Last month, federal judge Edward Korman held that the Obama administration's override of the FDA's recommendation for over-the-counter emergency contraception was illegal. The "compromise" of making Plan B available without a prescription only to women over 17, Korman persuasively argued, was "arbitrary and capricious" and hence exceeded the power of the secretary of health and human services.
At the moment, the hot issue of the 2012 presidential campaign is Medicare, with the Obama and Romney campaigns trading charges and counter-charges over the health-insurance program for the elderly. Since we at the Prospect love clarifying the muddy and making the complex understandable, we thought we'd unpack the arguments the two sides are making and provide some context so we can all grasp this a bit better. We'll start with the campaigns' claims.
Does Mitt Romney actually want to "end Medicare as we know it"?
That's the charge Democrats are now making; here's a video the Obama campaign just released:
Sometime soon—probably in three weeks or so—the Supreme Court is going to hand down its ruling on the Affordable Care Act. Given what happened at the oral arguments, there aren't too many people predicting that the ACA will be upheld, although that of course remains a possibility. Those oral arguments now seem like someone smacking us awake out of a dream in which we believed that the Republican-appointed justices might have something in mind other than the partisan and ideological advantage of their side. It was a weird dream, so weird that in the days before the arguments, some people seriously discussed the possibility that Antonin Scalia might be bound by the logic he had followed in previous cases involving the commerce clause and vote to uphold the law. What a joke.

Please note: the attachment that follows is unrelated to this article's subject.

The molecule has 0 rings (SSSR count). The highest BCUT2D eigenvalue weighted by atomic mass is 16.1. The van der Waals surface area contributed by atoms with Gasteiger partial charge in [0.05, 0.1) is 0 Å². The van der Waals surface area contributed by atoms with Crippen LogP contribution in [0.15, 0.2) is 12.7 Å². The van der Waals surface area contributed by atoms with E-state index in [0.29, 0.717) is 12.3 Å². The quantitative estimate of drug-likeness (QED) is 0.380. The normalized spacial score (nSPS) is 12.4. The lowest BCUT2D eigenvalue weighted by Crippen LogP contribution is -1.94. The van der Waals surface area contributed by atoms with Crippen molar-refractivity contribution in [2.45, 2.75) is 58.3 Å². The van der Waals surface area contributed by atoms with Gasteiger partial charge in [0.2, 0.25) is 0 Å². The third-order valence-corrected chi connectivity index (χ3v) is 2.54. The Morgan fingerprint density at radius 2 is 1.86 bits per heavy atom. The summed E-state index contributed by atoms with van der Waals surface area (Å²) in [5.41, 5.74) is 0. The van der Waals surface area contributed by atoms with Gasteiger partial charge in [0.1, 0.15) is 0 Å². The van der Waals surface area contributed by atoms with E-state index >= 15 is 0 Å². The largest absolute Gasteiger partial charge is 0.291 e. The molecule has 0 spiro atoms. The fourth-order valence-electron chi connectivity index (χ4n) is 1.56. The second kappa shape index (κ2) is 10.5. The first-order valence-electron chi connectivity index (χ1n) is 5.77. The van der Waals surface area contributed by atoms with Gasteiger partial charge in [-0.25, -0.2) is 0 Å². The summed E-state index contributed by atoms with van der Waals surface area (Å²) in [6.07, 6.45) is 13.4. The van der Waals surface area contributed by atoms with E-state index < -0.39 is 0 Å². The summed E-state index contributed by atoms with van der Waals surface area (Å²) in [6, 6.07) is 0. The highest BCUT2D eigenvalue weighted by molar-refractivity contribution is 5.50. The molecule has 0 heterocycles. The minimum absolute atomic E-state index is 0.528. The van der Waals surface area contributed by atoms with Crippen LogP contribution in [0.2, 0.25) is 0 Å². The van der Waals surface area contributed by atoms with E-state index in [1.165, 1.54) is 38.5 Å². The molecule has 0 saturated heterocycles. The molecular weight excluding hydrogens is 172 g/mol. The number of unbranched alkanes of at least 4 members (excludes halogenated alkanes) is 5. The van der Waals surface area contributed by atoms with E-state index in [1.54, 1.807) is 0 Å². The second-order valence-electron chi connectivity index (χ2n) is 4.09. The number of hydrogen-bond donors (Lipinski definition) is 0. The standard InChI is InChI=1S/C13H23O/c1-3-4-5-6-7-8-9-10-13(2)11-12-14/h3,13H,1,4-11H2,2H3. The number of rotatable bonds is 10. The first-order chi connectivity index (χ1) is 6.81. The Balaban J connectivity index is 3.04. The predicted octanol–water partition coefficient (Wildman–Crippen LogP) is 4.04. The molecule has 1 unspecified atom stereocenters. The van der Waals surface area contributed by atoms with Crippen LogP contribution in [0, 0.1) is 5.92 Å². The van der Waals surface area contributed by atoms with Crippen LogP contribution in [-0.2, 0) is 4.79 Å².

ViaGrist, Maryn McKenna at Wiredhighlights a new study about the increasingly terrifying affects of using so many antibiotics in factory farms:
Chickens, chicken meat and humans in the Netherlands are carrying identical, highly drug-resistant E. coli — resistance that is apparently moving from poultry raised with antibiotics, to humans, via food.
The drug maker AstraZeneca will now be able to market its cholesterol drug, Crestor, as a preventative drug to people who don't have cholesterol problems. While the drug's backers -- including a doctor who led the study, patented the test that will determine whether patients qualify for use of the drug, and thusly stands to make millions -- say it cuts the risks of heart attacks, strokes, or bypass surgeries roughly in half, it's half of a very small number. When you break it down, using the drug as a preventative measure helps 2 out of 1,000 people. All of this is according to the story in TheNew York Times.
The real political race for health care has just begun. The significance of the president's speech to Washington insiders was its signal about where the White House is placing its bets and its support. More on this in a moment. First, let's be clear about who's racing and why. Think of the speech as the starting gate of a two-month sprint between two competitors -- and they're not Democrats and Republicans.
This is just a minor example of the remarkable stupidity and incoherence evident throughout Michael Steele's disastrous NPR interview about health care, but I was struck by this part of his futile attempt to reconcile his competing positions as Medicare opponent and Medicare supporter:
The reality of it is simply this: I’m not saying I like or dislike Medicare. It is what it is. It is a program that has been around for over 40 years, and in those 40 years, it has not been run efficiently or well enough to sustain itself.